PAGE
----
What followed was a conversation that apparently stuck with us both because within it, you'd expressed admiration for a character of his named Ernest "Stick" Sticky, Jr., to which Leonard made the observation, "Coincidental you mention that. He's been speaking a lot to me lately and I'm thinking he wants his own book."

Cut to the future, when you were no longer in favor with the major massmarket publisher and were pursuing, as it is often said, other options. Some of these options, writing short stories (which had been your default plan for being happy and making a living), for instance, had been influenced in no small measure by that conversation with Leonard. Indeed, you began forthwith to spend time listening to your characters, in consequence of which you'd begun to place the kinds of stories you'd always believed you had it within you to write. In particular, you'd had one editor, John Milton of the estimable South Dakota Review, telling you "I guess you're one of my regulars now."

Somewhere within that future, your cherished friend, Barnaby Conrad, had encountered Leonard as a friend, in further consequence of which, Leonard would on occasion come to Santa Barbara to appear as a speaker at Conrad's glorious toy, the Santa Barbara Writers' Conference, where you were able to have a continuation of the conversation about Ernest Sticky, Jr., who, indeed, had "talked" his way into his own book, Stick.

Perhaps because Leonard knew you'd also followed his Western stories, he began telling you of another instance in which he sought an appropriate name for a jailer in one of his Western stories, found nothing that satisfied him, then had significant problems wringing convincing dialogue from the character. Leonard went on to tell of having gone through a contemporary newspaper account, originally published in a newspaper from the Arizona Territory (which would have dated the story back at least as far as 1912, whence Arizona achieved statehood.

The story gave a quote from a prison guard named Bob Isham, on which Leonard pounced. That became the name for his character. "And you know something," Leonard said, "I couldn't keep the garrulous old son of a bitch quiet after that."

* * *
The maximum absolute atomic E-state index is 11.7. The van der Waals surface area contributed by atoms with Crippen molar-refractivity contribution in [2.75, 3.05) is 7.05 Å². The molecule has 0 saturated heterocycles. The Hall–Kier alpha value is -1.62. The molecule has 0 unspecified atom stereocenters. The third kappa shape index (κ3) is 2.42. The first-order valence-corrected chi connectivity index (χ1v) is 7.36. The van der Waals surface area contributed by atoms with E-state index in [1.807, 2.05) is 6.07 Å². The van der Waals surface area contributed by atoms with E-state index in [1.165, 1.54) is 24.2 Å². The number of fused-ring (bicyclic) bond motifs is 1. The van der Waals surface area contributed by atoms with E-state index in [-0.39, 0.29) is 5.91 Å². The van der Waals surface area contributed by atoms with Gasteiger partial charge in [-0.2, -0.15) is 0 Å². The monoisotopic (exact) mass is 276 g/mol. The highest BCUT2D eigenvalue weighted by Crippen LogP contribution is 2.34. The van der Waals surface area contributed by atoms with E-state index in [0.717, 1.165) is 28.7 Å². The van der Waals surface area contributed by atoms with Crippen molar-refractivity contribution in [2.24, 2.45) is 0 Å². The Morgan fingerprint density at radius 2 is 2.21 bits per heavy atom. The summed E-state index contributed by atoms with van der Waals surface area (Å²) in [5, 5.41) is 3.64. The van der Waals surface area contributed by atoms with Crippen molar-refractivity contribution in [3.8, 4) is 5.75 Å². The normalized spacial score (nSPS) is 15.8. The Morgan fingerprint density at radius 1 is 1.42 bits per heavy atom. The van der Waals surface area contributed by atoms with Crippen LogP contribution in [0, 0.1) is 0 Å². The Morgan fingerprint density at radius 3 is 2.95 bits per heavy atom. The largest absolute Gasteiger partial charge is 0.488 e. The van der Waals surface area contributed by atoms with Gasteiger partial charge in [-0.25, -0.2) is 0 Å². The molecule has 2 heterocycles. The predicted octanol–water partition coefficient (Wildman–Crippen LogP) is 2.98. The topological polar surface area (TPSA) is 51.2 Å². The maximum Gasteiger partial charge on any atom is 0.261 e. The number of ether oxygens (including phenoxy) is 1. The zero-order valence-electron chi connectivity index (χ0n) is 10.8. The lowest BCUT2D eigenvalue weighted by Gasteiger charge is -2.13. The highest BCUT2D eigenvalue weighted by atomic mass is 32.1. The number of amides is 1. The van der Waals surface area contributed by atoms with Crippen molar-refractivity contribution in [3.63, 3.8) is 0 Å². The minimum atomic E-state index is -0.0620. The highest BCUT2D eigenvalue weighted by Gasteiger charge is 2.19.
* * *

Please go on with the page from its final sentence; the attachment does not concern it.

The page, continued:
In significant measure accurate in details, the previous paragraphs become an adjective your literary agent made you swear you would not use in any copy you submitted to her. The adjective was prologaminous, or, "somehow related to the prologues of fiction and dramatic nonfiction."

The previous paragraphs came rushing back to you as you recall your recent encounter with a typographical error you were correcting on a manuscript you'd begun as a procrastination from a project you've been working on, need to finish, and realize, from a review of the last page, that a bit of the lackluster had set in. Writing things that intrigue and delight you are sure ways to energize your writing persona to the point where, once again, you are not sure which (as opposed to what) mischiefs will come pouring forth.  Memo to self: Always write as though about to allow a mischief to slip through the cracks. Saner persons than you will rush to strike them out, but even then your prose will have that level of impudence you favor.

In repairing the typographical error on your procrastination project, you somehow caused your protagonist to become not only himself--Benjamin C. Bloom--but Benjamin C. Bloom, Jr, which meant he had a father whom you'd not previously considered and now must.  Since you knew, thanks to your quirky memory, of an actual individual with the name Benjamin and the middle initial C. (a former Associate Justice of the U.S. Supreme Court, Benjamin Cardozo), it made sense for your fictional Benjamin C. Bloom to be an attorney and a professor of law.

On such trivialities is fiction shunted into life.  Suppose, you told yourself, that your fictional Benjamin Cardozo Bloom had actually been born Benjamin M. (for Maurice) Bloom, but had furtively changed the M. to a C. That one little typographical counterfeit could have an enormous effect on generations to come.

Indeed.  And what's so special about M-for-Maurice?  Couldn't  hurt to have a smattering of knowledge of U.S. theatrical history in which one of the great stalwarts of that institution had the same effect on history as Benjamin Cardozo had on American jurisprudence.  Of course you knew all about Maurice Barrymore, sire of the great Barrymore acting family.

As Elmore Leonard said of Bob Isham...

You are well into one hundred pages of the procrastination, haunted by the sounds of its characters, wailing and moaning at you as you attempt to tread the warp and weft of your daily Reality.